Pedestal For (Not So) Regular Folks: Defying the Odds Daily

I’m thrilled to share our next pedestal with all of you (I know, I know, it’s been much too long since we’ve had a pedestal interview)!
Our interviewee is the one and only Vickie Dawson, who happens to be the sister in law of our StL contributor Alli.  Vickie is a wife, mother, kick butt athlete, nanny, blogger, and Disney travel extraordinaire.
Almost three months ago Vickie suffered a stroke but every day she is inspiring all those around her by thriving.

Vickie1
Okay Vickie, first off,  when people look at your picture they are going to immediately assume that you’re too young to have suffered strokes. So how old are you?
31

What caused your stroke/how many did you have?

My strokes were caused by a vertebral artery dissection. I pushed so hard at a workout that I actually caused the artery that runs through the vertebrae in my neck to tear and separate from the artery wall. The injury site is where clots began to form. Later that day I felt well enough and decided to help move a heavy wooden swing set out of my yard. The strain from this exertion loosened the clots from the dissection and it lead to 2 blockages in my brain to have a stroke.

What were your symptoms?

When the dissection happened I felt like I had strained my neck, nothing major, just a little discomfort. I also had a bout of light-headedness, but it only lasted about 20 minutes. I had no idea something so serious was going on.
When the stroke happened, I felt like I was going to “melt” to the floor, and I did. My entire left side felt completely disconnected and very heavy. I also had numbness on my whole left side as well as weakness.

What are the side effects of your strokes
?
I have patchy numbness on the entire left side of my body.  The sensory is slowly remapping, but the feeling on my left is completely different than my right and much more dull.  My proprioception is also very impaired.  If I’m not looking at my arm I most likely have no idea where it is in space.  I also lost almost complete use of my left side when the stroke first occurred.  However, with lots and lots of hard work I am now independently mobile and able to do most tasks that I did before.  I may not do them exactly the same or as quickly, but I still get most things done.

What was a typical day like prior to your strokes and what is a typical day like now?
Before the strokes I was a busy mom who was passionate about family, fitness, travel, and having as much fun as possible. I would wake up, get my family off to work and school, go running, clean, cook, shop, garden, pick up my girl from school, do homework and girl talk, take my girl to cheer, go to the gym for a strength workout, run a little more, pick up my daughter from cheer, eat dinner and crash. I also showered in between all that exercise and running around, promise.
A typical day now is not much different it’s just scaled back. I still take care of my family and home, but I don’t do things quite as elaborate as before. I also have replaced my hard-core running and workouts with stationary biking, walking, and lots of physical therapy exercises.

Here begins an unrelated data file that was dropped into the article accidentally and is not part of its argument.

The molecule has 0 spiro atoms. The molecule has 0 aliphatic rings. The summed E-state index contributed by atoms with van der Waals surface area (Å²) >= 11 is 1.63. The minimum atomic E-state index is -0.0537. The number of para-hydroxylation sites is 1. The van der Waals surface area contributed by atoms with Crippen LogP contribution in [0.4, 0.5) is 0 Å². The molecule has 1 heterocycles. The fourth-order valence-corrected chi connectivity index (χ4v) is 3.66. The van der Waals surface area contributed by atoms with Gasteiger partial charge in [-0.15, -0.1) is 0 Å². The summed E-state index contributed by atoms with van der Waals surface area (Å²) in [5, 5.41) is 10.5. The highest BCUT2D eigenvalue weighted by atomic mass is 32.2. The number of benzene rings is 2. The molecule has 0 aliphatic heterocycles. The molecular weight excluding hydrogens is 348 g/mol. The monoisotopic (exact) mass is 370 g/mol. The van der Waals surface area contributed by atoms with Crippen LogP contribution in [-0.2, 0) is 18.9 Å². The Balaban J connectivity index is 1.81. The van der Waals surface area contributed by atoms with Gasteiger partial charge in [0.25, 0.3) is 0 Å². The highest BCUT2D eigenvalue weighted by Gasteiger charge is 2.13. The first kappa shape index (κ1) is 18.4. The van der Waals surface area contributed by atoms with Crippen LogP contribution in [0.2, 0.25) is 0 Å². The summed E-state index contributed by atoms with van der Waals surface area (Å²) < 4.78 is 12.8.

Has anything surprised you post stroke? Biggest frustration?
I am surprised by something everyday! I feel like I’m constantly changing. I wake up to a slightly different me every morning. Sensation and coordination are changing all the time and it’s usually for the better…not always, but mostly.
My biggest frustration is overall coordination on my left side. It gets better day by day…but sometimes getting my hand to do simple tasks, feels like I am trying to send psychic messages to Mars.

I know you’ve had to do some intensive physical therapy- what kinds of exercises do you have to do? How many hours a day?
I went to an inpatient intensive rehab for a couple of weeks where I worked with physical and occupational therapists for 3 hours a day. Currently I attend outpatient therapy twice a week, but I do my own training everyday. Typically I work on therapies 2-3 hours a day.
I started out with extremely basic exercises like tapping my toes, moving my arms up and down, and kicking my legs out while sitting. I have since graduated to exercises such as walk/jog intervals, squats, lunges, planks, crunches, and light-weights. I begin every workout with 30-60 minutes of cardio and then start on circuit training. My list of exercises from physical therapy is seriously a novel, but I don’t do them all everyday. I choose 10-15 different exercises and make my own WOD (workout of the day). It’s definitely different than my old workouts, but I’m grateful for my current capabilities and the progress I’ve seen so far.

Biggest accomplishment post stroke?
My biggest accomplishment has been in the little things. Walking my dog, doing the laundry, cooking dinner, fixing my daughters hair, and passing my drivers evaluation. It’s all the small everyday tasks that I may have robotically done before that add up to my one big goal of living my life.

If/when you feel down how do you keep going? What’s your motivation?
When I feel down or frustrated I usually just need a break from all the recovery stuff. I will call or text a friend or family member to see how they are. Focusing on the people I care about gives me a sense of normalcy.

How has having strokes changed your outlook on life?
The biggest change in my outlook is that I am now making all my family and friend relationships a top priority. Before the strokes I was going a mile a minute and if I had time to chat for 2 minutes while waiting in the school parking lot, reading grocery ads, writing “to do” lists, and eating a late lunch, I felt like that was adequate. Now, I realize how important it has been for me to have so many wonderfully supportive people in my life and I don’t want to take them for granted.

What is the most important thing you want the world to know about strokes?
A stroke can happen to anyone! I was the healthiest I had ever been and guess what? I had a stroke! Know the signs and be educated about what to do in an emergency situation.
I also want people to know that even though terrible things can and do happen, it doesn’t mean life is over or that you have to change all your plans. There is plenty of joy and fulfillment in life after having a stroke. Lots of things change, don’t get me wrong, but by focusing on the things I can accomplish and striving for improvement, I am able to move forward.

 

Vickie after passing her recent driving evaluation
Vickie after passing her recent driving evaluation